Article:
When I was asked to do this scroll assignment, I was told a lot about Ezekiel. Everything I learned about this man made me think of him as a pillar of his community and that he should probably already have his silver wheel. I was selfishly glad I got to be the one to do it but this also meant my anxiety was through the roof because I wanted it to be interesting, unique, and exciting and him.
So, I tried something different. I found out that Ezekiel was interested in merchants, economics, and politics, especially within Italy and the Byzantine Empire. I spent way more time than I am willing to admit researching medieval merchants and travelers (and it was surprisingly difficult to find manuscripts with illuminations in this area of interest). I learned a lot while in my rabbit hole but nothing seemed perfect until…
…I found some maps that were incredibly intriguing. They were created by a Turkish sailor, admiral, and cartographer Piri Reis. The first maps I came across were really promising but they ended up being copies of his earlier work and out of SCA period. I delved deeper to find his original maps which were drawn in the 16th century. Side note: If you are interested in this stuff at all, you should look into his work. He has some maps that are labeled very mysterious because they showed things that he had no right knowing!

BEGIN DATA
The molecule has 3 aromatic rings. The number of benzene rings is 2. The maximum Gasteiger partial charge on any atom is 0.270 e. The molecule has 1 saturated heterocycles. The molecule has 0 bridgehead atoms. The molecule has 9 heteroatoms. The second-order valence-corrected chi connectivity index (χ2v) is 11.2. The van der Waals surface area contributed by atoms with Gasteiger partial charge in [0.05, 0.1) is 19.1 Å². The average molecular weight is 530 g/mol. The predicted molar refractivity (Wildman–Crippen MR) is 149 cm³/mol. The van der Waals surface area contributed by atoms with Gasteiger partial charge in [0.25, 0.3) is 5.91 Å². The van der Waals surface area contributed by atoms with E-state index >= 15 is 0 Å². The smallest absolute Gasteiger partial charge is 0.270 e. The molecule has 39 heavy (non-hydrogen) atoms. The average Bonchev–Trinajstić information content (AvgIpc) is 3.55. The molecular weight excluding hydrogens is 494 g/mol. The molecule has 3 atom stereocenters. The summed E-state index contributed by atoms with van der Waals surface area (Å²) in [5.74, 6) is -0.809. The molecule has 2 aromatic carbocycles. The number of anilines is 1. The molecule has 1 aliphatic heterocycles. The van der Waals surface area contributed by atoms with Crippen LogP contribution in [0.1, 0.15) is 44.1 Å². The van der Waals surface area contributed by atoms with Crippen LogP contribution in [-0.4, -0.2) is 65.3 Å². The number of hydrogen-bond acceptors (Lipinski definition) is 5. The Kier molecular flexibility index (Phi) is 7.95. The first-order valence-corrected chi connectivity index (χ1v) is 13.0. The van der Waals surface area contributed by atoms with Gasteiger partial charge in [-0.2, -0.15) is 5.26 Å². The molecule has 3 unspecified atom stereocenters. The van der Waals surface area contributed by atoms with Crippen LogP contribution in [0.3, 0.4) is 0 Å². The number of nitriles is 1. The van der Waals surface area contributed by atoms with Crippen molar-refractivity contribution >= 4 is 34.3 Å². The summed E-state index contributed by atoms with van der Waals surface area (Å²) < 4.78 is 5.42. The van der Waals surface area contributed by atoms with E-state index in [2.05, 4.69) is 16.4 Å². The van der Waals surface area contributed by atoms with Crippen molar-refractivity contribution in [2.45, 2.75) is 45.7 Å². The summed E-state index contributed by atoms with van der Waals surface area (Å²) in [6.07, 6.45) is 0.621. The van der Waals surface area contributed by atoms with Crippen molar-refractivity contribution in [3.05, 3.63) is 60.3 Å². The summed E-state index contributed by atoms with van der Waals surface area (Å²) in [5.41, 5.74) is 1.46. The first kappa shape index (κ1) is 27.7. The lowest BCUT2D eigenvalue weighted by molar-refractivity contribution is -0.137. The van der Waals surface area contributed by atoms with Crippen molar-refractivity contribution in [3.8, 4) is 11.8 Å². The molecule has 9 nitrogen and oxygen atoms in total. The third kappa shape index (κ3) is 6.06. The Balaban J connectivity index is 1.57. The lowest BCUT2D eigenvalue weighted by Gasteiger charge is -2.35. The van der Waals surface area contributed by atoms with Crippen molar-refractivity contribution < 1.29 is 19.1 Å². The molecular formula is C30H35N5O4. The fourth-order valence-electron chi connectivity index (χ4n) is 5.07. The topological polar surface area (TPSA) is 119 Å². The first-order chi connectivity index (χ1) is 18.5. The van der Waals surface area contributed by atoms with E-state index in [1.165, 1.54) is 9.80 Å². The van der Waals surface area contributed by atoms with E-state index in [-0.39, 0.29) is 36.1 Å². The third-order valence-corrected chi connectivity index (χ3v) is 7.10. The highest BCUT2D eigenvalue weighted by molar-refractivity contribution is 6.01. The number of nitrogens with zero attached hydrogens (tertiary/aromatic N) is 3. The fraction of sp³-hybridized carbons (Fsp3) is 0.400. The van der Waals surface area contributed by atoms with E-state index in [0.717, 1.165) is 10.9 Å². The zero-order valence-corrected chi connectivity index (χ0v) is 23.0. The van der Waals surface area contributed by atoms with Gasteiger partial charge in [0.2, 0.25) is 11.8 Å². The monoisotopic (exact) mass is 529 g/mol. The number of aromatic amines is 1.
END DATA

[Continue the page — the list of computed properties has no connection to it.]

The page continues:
So, I found the earlier maps, and in that collection, he had a map of Venice. I thought this would be a good compilation of the things I knew about Ezekiel.
The not-so-good: I decided that I would try palladium for the first time on this scroll (to make the silver wheel really pop) and I found it fairly difficult to work with. The metal didn’t want to stick to the miniatum like gold would. I have received some tips for next time but it was extremely frustrating at the time.
The good: I love trying new styles of scrolls. I wanted this to fit the recipient’s interests so I looked for a long time to find something that I thought worked well. I think a map is risky but I’m still glad I did it. To this day, I’m not sure what other styles I could have done that I would have been as satisfying as this one.
Materials: Gold and palladium gilding, gouache, iron gall ink, Calli red ink, on Bristol paper
Words by Olalla Tristana